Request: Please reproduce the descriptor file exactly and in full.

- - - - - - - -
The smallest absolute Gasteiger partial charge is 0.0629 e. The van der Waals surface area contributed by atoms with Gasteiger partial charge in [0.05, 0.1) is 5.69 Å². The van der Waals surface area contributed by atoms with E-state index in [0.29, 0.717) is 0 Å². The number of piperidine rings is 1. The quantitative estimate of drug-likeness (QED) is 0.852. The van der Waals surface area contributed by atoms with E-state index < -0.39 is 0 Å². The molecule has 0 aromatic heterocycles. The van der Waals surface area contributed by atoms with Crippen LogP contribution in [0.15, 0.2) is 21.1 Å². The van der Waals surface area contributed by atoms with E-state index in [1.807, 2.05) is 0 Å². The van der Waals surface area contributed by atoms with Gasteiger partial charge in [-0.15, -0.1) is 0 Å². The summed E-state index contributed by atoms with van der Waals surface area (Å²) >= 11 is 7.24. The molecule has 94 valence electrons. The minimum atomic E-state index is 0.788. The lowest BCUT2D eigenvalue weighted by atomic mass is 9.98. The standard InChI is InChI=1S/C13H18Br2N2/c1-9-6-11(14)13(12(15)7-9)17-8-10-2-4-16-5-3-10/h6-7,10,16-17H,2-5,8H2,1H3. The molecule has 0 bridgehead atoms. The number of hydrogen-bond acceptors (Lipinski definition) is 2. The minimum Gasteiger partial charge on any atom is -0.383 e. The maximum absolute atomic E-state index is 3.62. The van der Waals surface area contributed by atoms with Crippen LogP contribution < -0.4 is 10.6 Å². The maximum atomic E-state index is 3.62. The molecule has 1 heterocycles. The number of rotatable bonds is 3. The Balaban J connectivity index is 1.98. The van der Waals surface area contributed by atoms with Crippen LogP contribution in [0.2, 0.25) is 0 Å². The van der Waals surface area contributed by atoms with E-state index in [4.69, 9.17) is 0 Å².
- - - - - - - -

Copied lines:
The smallest absolute Gasteiger partial charge is 0.0629 e. The van der Waals surface area contributed by atoms with Gasteiger partial charge in [0.05, 0.1) is 5.69 Å². The van der Waals surface area contributed by atoms with E-state index in [0.29, 0.717) is 0 Å². The number of piperidine rings is 1. The quantitative estimate of drug-likeness (QED) is 0.852. The van der Waals surface area contributed by atoms with E-state index < -0.39 is 0 Å². The molecule has 0 aromatic heterocycles. The van der Waals surface area contributed by atoms with Crippen LogP contribution in [0.15, 0.2) is 21.1 Å². The van der Waals surface area contributed by atoms with E-state index in [1.807, 2.05) is 0 Å². The van der Waals surface area contributed by atoms with Gasteiger partial charge in [-0.15, -0.1) is 0 Å². The summed E-state index contributed by atoms with van der Waals surface area (Å²) >= 11 is 7.24. The molecule has 94 valence electrons. The minimum atomic E-state index is 0.788. The lowest BCUT2D eigenvalue weighted by atomic mass is 9.98. The standard InChI is InChI=1S/C13H18Br2N2/c1-9-6-11(14)13(12(15)7-9)17-8-10-2-4-16-5-3-10/h6-7,10,16-17H,2-5,8H2,1H3. The molecule has 0 bridgehead atoms. The number of hydrogen-bond acceptors (Lipinski definition) is 2. The minimum Gasteiger partial charge on any atom is -0.383 e. The maximum absolute atomic E-state index is 3.62. The van der Waals surface area contributed by atoms with Crippen LogP contribution < -0.4 is 10.6 Å². The maximum atomic E-state index is 3.62. The molecule has 1 heterocycles. The number of rotatable bonds is 3. The Balaban J connectivity index is 1.98. The van der Waals surface area contributed by atoms with Crippen LogP contribution in [0.2, 0.25) is 0 Å². The van der Waals surface area contributed by atoms with E-state index in [4.69, 9.17) is 0 Å².